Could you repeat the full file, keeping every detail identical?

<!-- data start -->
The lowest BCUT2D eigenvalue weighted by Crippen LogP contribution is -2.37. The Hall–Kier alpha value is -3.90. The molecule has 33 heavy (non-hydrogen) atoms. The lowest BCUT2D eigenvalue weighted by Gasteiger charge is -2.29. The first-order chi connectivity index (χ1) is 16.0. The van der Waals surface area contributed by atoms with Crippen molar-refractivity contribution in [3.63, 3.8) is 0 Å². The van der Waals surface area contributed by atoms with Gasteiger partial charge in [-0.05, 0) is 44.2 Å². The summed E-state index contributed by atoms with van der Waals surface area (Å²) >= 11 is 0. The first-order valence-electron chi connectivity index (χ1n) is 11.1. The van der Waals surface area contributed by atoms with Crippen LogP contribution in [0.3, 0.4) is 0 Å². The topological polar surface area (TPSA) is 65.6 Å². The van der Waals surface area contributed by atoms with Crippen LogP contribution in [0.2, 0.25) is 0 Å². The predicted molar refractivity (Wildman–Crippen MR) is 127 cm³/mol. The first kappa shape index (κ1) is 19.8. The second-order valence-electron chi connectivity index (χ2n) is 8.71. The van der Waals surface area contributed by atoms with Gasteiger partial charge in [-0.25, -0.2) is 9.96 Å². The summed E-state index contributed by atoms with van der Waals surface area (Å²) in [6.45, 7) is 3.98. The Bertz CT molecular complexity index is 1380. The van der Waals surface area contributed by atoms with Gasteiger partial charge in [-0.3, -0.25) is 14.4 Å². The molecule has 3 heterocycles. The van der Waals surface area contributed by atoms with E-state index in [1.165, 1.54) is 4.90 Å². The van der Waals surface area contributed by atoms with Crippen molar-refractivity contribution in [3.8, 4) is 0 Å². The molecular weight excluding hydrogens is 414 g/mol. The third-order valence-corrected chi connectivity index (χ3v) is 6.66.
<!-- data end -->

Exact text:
The lowest BCUT2D eigenvalue weighted by Crippen LogP contribution is -2.37. The Hall–Kier alpha value is -3.90. The molecule has 33 heavy (non-hydrogen) atoms. The lowest BCUT2D eigenvalue weighted by Gasteiger charge is -2.29. The first-order chi connectivity index (χ1) is 16.0. The van der Waals surface area contributed by atoms with Crippen molar-refractivity contribution in [3.63, 3.8) is 0 Å². The van der Waals surface area contributed by atoms with Gasteiger partial charge in [-0.05, 0) is 44.2 Å². The summed E-state index contributed by atoms with van der Waals surface area (Å²) >= 11 is 0. The first-order valence-electron chi connectivity index (χ1n) is 11.1. The van der Waals surface area contributed by atoms with Crippen LogP contribution in [0.3, 0.4) is 0 Å². The topological polar surface area (TPSA) is 65.6 Å². The van der Waals surface area contributed by atoms with Crippen LogP contribution in [0.2, 0.25) is 0 Å². The predicted molar refractivity (Wildman–Crippen MR) is 127 cm³/mol. The first kappa shape index (κ1) is 19.8. The second-order valence-electron chi connectivity index (χ2n) is 8.71. The van der Waals surface area contributed by atoms with Gasteiger partial charge in [-0.25, -0.2) is 9.96 Å². The summed E-state index contributed by atoms with van der Waals surface area (Å²) in [6.45, 7) is 3.98. The Bertz CT molecular complexity index is 1380. The van der Waals surface area contributed by atoms with Gasteiger partial charge in [-0.3, -0.25) is 14.4 Å². The molecule has 3 heterocycles. The van der Waals surface area contributed by atoms with E-state index in [1.165, 1.54) is 4.90 Å². The van der Waals surface area contributed by atoms with Crippen molar-refractivity contribution in [3.8, 4) is 0 Å². The molecular weight excluding hydrogens is 414 g/mol. The third-order valence-corrected chi connectivity index (χ3v) is 6.66.